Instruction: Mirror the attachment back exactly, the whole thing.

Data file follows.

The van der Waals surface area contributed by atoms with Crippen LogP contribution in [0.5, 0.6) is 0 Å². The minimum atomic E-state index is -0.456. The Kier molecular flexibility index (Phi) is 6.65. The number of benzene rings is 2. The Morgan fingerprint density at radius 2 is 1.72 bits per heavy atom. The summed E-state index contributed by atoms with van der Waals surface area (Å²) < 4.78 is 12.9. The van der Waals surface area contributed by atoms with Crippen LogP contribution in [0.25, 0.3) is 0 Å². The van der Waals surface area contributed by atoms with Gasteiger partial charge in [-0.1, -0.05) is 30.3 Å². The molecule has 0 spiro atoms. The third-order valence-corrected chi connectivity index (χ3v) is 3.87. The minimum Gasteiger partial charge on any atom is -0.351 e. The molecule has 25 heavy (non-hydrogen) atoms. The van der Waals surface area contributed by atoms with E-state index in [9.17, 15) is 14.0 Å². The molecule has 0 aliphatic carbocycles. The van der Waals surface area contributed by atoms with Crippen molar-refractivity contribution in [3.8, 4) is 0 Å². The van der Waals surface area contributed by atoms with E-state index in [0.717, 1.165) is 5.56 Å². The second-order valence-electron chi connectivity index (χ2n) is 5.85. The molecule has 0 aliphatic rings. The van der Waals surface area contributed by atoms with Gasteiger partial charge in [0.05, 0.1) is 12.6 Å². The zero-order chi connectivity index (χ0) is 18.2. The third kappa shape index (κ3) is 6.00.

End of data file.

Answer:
The van der Waals surface area contributed by atoms with Crippen LogP contribution in [0.5, 0.6) is 0 Å². The minimum atomic E-state index is -0.456. The Kier molecular flexibility index (Phi) is 6.65. The number of benzene rings is 2. The Morgan fingerprint density at radius 2 is 1.72 bits per heavy atom. The summed E-state index contributed by atoms with van der Waals surface area (Å²) < 4.78 is 12.9. The van der Waals surface area contributed by atoms with Crippen LogP contribution in [0.25, 0.3) is 0 Å². The van der Waals surface area contributed by atoms with Gasteiger partial charge in [-0.1, -0.05) is 30.3 Å². The molecule has 0 spiro atoms. The third-order valence-corrected chi connectivity index (χ3v) is 3.87. The minimum Gasteiger partial charge on any atom is -0.351 e. The molecule has 25 heavy (non-hydrogen) atoms. The van der Waals surface area contributed by atoms with E-state index in [9.17, 15) is 14.0 Å². The molecule has 0 aliphatic carbocycles. The van der Waals surface area contributed by atoms with Crippen molar-refractivity contribution in [3.8, 4) is 0 Å². The van der Waals surface area contributed by atoms with E-state index in [0.717, 1.165) is 5.56 Å². The second-order valence-electron chi connectivity index (χ2n) is 5.85. The molecule has 0 aliphatic rings. The van der Waals surface area contributed by atoms with Gasteiger partial charge in [0.05, 0.1) is 12.6 Å². The zero-order chi connectivity index (χ0) is 18.2. The third kappa shape index (κ3) is 6.00.